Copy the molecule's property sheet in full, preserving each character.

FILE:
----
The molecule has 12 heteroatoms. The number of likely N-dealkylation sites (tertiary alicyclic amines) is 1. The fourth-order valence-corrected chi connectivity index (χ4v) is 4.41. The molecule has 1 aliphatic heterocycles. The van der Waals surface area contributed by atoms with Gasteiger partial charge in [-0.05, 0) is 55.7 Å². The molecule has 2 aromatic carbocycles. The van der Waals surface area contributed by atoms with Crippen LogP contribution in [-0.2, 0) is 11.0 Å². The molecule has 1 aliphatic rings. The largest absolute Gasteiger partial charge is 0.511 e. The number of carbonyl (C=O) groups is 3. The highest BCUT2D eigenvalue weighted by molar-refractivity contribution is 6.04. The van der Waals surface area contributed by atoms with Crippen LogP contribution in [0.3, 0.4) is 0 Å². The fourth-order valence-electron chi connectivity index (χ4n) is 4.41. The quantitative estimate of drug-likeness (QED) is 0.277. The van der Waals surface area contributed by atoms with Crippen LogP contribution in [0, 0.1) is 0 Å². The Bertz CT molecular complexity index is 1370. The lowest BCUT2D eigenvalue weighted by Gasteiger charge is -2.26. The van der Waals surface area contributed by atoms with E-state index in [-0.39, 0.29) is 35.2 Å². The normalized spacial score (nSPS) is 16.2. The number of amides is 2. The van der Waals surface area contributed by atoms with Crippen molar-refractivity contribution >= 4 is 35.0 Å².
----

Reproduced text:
The molecule has 12 heteroatoms. The number of likely N-dealkylation sites (tertiary alicyclic amines) is 1. The fourth-order valence-corrected chi connectivity index (χ4v) is 4.41. The molecule has 1 aliphatic heterocycles. The van der Waals surface area contributed by atoms with Gasteiger partial charge in [-0.05, 0) is 55.7 Å². The molecule has 2 aromatic carbocycles. The van der Waals surface area contributed by atoms with Crippen LogP contribution in [-0.2, 0) is 11.0 Å². The molecule has 1 aliphatic rings. The largest absolute Gasteiger partial charge is 0.511 e. The number of carbonyl (C=O) groups is 3. The highest BCUT2D eigenvalue weighted by molar-refractivity contribution is 6.04. The van der Waals surface area contributed by atoms with Crippen LogP contribution in [0.3, 0.4) is 0 Å². The fourth-order valence-electron chi connectivity index (χ4n) is 4.41. The quantitative estimate of drug-likeness (QED) is 0.277. The van der Waals surface area contributed by atoms with Crippen LogP contribution in [0, 0.1) is 0 Å². The Bertz CT molecular complexity index is 1370. The lowest BCUT2D eigenvalue weighted by Gasteiger charge is -2.26. The van der Waals surface area contributed by atoms with E-state index in [-0.39, 0.29) is 35.2 Å². The normalized spacial score (nSPS) is 16.2. The number of amides is 2. The van der Waals surface area contributed by atoms with Crippen molar-refractivity contribution >= 4 is 35.0 Å².